Carolina Maria de Jesus (1914-1977), nicknamed Bitita, was a destitute black Brazilian woman born in the rural interior who migrated to the industrial city of Sao Paulo. This is her autobiography, which includes details about her experiences of race relations and sexual intimidation.
An often riveting account of a social reality that sheds light on Brazilian culture today.
An immediate best seller when it was published in Brazil in 1960, Jesus's Quarto de Despejo, the diary of a woman living in the slums of Sao Paulo, contained unusually vivid descriptions of the lives of the very poor. Its English translation, Child of the Dark 1962, was equally successful, as were translations in several other languages. The success of the book allowed Jesus to move out of the slums and continue writing. Through the efforts of her biographer, Robert M. Levine of the University of Miami The Life and Death of Carolina Maria de Jesus, Univ. of New Mexico, 1995, some of these writings are finally being translated into English. Bitita's Diary Jornal de Bitita, the last volume Jesus finished prior to her death in 1977, is a poignant description of her childhood in the Brazilian central interior state of Minas Gerais. It is important for providing a look at Brazil during the 1920s and 1930s through the eyes of an impoverished black child, a view rare in any country at any time. Sometimes simplistic, sometimes profound, this is a valuable volume for any Latin American research collection.Mark L. Grover, Brigham Young Univ., Provo, UT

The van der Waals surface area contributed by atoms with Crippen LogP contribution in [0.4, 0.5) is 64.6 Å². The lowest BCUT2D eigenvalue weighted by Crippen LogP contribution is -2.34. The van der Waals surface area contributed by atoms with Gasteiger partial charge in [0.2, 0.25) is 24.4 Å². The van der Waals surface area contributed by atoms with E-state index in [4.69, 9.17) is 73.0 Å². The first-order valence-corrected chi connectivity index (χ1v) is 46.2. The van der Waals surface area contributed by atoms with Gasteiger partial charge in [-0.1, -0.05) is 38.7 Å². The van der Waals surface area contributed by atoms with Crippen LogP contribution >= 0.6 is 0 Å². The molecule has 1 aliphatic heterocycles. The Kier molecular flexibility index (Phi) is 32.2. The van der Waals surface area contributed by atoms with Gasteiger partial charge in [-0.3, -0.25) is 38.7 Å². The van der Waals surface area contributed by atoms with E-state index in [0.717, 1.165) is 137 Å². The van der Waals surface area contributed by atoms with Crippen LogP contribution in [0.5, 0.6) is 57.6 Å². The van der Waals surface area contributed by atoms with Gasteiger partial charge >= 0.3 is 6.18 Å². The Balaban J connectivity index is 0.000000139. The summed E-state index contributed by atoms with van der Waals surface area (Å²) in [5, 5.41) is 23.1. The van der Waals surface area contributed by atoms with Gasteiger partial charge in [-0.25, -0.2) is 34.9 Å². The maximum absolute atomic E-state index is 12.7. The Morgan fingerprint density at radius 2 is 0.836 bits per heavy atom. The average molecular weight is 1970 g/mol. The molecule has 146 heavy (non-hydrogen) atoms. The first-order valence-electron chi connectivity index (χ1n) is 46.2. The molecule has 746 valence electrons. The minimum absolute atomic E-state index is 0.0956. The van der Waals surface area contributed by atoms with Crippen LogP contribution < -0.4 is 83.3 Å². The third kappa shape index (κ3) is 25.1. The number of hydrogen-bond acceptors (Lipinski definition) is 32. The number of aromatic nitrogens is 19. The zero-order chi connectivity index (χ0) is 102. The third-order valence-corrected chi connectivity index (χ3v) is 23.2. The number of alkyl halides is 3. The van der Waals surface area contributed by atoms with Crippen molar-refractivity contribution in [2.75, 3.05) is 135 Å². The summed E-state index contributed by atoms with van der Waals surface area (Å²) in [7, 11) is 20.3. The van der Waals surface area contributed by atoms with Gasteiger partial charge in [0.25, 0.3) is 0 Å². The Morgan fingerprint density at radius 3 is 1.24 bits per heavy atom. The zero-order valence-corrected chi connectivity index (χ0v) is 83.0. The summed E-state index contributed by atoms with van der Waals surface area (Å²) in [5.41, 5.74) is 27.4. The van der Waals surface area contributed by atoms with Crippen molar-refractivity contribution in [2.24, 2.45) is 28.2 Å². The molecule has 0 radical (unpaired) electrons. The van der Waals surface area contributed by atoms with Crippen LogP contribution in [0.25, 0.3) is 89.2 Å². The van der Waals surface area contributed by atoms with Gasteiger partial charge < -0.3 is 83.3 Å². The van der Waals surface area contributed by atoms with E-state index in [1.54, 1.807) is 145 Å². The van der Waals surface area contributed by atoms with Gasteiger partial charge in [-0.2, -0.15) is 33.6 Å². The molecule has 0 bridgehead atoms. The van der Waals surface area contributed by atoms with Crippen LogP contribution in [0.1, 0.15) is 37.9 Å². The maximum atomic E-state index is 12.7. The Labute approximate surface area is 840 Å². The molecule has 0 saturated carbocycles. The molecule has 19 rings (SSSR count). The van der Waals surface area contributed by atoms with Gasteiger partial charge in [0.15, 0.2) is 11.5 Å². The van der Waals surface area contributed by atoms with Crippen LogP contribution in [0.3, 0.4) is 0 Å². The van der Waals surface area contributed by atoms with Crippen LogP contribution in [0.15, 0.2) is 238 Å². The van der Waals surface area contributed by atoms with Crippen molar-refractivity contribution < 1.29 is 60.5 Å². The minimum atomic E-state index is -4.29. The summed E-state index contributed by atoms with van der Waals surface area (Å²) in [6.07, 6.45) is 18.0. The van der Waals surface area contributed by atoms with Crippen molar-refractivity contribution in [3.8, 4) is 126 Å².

An autobiographical memoir of a 20th-century black Brazilian author who surmounted obstacles of poverty, class, and color, revealing details about a world virtually unknown to contemporary educated Brazilians. Her work as a domestic servant in the homes of prominent figures in S<~a>o Paulo, allowing her access to books and further learning, came to an end when she became pregnant by a white foreigner. Living in a shantytown, she kept a diary on scraps of paper sewed into notebooks. And what is your excuse for not doing any creative writing today? With the help of a journalist who "discovered" her, her diary became a best-seller in 1960. She received little money, however, and after an unsuccessful attempt to settle in a middle-class neighborhood, she bought a small piece of land and continued to write poetry, short stories, and fragments of plays and novels. The chapters that comprise this autobiography were originally written in the early 1970s. Includes an afterword offering historical context. No index. Paper edition unseen, $19.95. Annotation c. by Book News, Inc., Portland, Or.